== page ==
The ‘Betascore’ of a book

Over the past few decades, consumers have become familiar with the concept of judging somethings worth, significance or quality with the help of rankings, scores and reviews from independent sources. A popular example of this is the International Movie Database (IMDb). Here you can take two different scores into account before making that all important decision whether to watch a movie, or not. Firstly, the star rating shows an average of how people, who’ve seen the movie, rated it out of 10. Secondly, the ‘metascore’, weighs opinions from well respected critics. This is displayed out of 100. In short, the higher the metascore, the more positive reviews a movie has.

For the purposes of assessment in education, there is a desire amongst academic tutors to be able to see what a student’s ‘best thinking’ is at any one point, and where it’s come from. Traditional referencing goes some way to providing information along these lines, but in a one dimensional format, without considering the amount of reading that didn’t make the final cut for a piece of writing (eg. an essay).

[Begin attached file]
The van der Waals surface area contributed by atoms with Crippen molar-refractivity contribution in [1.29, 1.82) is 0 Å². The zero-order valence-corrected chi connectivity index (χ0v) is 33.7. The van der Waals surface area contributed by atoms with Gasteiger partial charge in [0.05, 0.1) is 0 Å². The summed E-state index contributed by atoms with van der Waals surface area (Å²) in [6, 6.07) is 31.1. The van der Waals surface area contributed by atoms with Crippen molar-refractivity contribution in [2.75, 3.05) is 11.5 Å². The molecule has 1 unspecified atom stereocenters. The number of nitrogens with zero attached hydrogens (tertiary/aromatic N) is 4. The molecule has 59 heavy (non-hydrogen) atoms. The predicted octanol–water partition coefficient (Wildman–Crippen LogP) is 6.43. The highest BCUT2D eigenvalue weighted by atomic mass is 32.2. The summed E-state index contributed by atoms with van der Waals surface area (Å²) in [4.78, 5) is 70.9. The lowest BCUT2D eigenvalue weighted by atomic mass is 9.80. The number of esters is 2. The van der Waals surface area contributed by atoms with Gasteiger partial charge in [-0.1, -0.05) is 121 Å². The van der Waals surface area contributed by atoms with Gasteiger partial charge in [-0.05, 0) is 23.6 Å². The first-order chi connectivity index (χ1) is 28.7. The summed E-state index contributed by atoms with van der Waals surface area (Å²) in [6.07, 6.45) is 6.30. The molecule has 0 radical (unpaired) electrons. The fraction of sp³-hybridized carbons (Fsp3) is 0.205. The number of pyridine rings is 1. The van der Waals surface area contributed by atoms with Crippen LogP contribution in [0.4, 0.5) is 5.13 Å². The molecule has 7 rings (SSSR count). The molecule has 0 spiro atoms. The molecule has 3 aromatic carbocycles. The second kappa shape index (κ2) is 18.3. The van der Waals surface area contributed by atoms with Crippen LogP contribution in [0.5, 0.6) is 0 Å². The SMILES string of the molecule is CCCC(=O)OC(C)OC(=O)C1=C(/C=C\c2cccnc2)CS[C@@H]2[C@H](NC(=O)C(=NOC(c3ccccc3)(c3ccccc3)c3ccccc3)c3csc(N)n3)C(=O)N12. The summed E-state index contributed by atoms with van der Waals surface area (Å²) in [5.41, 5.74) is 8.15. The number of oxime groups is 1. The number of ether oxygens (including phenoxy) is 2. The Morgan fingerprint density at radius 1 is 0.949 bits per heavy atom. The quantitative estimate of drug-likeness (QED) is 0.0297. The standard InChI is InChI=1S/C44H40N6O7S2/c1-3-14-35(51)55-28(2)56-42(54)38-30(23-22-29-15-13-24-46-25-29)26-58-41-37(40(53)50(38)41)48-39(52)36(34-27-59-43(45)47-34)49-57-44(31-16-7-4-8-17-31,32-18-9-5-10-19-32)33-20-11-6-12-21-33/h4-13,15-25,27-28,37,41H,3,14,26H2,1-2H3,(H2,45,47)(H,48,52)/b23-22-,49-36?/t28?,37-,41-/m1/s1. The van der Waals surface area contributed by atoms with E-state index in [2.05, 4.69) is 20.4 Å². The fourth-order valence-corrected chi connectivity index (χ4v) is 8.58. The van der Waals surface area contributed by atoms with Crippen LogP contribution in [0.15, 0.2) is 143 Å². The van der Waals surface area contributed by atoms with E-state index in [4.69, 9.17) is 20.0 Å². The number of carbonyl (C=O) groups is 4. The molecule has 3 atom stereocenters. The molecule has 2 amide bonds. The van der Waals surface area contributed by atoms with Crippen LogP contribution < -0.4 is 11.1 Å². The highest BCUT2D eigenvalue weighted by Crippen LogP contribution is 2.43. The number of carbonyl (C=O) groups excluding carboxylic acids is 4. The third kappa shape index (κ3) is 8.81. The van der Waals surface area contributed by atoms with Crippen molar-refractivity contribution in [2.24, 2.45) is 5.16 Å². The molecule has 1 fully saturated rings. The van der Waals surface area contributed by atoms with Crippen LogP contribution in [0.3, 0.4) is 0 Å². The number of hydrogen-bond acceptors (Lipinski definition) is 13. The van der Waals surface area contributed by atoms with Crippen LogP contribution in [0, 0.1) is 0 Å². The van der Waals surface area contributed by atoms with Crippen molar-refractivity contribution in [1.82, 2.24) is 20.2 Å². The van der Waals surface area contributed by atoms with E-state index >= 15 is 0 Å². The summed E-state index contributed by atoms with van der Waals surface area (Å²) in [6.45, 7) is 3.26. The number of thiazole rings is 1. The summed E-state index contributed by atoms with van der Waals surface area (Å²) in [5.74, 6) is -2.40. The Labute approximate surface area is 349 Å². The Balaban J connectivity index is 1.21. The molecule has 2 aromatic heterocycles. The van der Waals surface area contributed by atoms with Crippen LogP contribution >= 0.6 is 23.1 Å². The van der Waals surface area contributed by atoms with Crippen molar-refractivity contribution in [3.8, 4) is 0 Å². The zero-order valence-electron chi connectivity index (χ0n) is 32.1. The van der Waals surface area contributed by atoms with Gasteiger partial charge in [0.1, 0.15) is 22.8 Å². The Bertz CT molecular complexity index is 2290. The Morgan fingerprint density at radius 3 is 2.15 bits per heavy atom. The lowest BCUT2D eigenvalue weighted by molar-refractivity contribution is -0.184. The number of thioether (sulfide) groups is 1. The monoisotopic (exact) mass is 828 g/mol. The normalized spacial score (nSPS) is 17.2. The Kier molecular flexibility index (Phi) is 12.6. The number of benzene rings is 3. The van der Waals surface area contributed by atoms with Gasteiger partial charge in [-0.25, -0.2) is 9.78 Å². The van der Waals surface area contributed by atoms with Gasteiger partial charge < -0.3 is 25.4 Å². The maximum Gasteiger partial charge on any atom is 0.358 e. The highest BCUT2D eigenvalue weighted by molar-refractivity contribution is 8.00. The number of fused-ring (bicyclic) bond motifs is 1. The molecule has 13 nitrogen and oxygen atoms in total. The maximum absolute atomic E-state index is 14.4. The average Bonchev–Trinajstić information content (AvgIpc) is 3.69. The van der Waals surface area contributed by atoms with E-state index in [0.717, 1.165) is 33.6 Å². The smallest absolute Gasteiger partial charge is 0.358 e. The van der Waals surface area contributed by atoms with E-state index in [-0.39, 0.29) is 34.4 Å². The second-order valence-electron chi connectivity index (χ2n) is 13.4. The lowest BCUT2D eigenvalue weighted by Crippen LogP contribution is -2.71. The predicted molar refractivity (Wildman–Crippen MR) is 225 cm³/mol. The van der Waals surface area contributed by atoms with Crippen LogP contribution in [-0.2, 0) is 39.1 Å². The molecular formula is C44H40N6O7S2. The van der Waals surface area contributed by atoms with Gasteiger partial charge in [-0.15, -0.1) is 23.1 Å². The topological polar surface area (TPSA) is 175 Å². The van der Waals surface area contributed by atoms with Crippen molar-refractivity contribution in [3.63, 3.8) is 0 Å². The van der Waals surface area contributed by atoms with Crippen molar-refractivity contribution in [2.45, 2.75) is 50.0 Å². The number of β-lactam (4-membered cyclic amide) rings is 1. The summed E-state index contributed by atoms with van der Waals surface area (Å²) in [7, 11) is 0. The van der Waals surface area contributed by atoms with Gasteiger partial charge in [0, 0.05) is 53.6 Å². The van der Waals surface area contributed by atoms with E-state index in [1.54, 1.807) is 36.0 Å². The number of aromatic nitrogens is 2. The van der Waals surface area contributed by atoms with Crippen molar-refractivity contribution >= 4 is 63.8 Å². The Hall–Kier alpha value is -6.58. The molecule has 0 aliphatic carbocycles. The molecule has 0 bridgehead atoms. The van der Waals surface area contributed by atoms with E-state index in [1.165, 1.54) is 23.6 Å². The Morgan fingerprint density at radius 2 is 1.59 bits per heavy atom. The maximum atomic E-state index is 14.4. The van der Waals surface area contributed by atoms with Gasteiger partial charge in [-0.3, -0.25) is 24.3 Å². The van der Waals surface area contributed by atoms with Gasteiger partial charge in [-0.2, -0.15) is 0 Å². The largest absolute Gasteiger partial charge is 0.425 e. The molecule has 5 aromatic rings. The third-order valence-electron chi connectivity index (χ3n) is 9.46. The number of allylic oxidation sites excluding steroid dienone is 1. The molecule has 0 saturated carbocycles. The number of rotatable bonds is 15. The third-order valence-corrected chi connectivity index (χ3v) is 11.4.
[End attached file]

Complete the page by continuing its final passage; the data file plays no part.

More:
We all highlight, underline or bracket text when reading so we can refer back to it in the future. I started to number these highlights to speed up this process, which upon finishing a book left me with a number. It’s just the number of times I highlighted something, but this total isn’t insignificant. It’s the number of times I deemed something profound, significant, inspiring, useful, compelling etc. in a specific text, based on my current knowledge. This makes this number both personal and potentially very telling.

In the world of computing, the ‘beta’ version is something that is made available for testing before the final version is released. So for now, taking inspiration from IMDb, I’ll call this number the ‘betascore’ of a book. Plotting these numbers on an appropriate data visualisation paints a far deeper picture of a student’s reading list in terms of personal importance, inspiration or influence. The betascore is therefore not out of 10, 100 or anything else. It alludes to the person doing the reading and how much the text relates to their work and thinking, not their assessment of the book itself.

IMDb (2017) Available at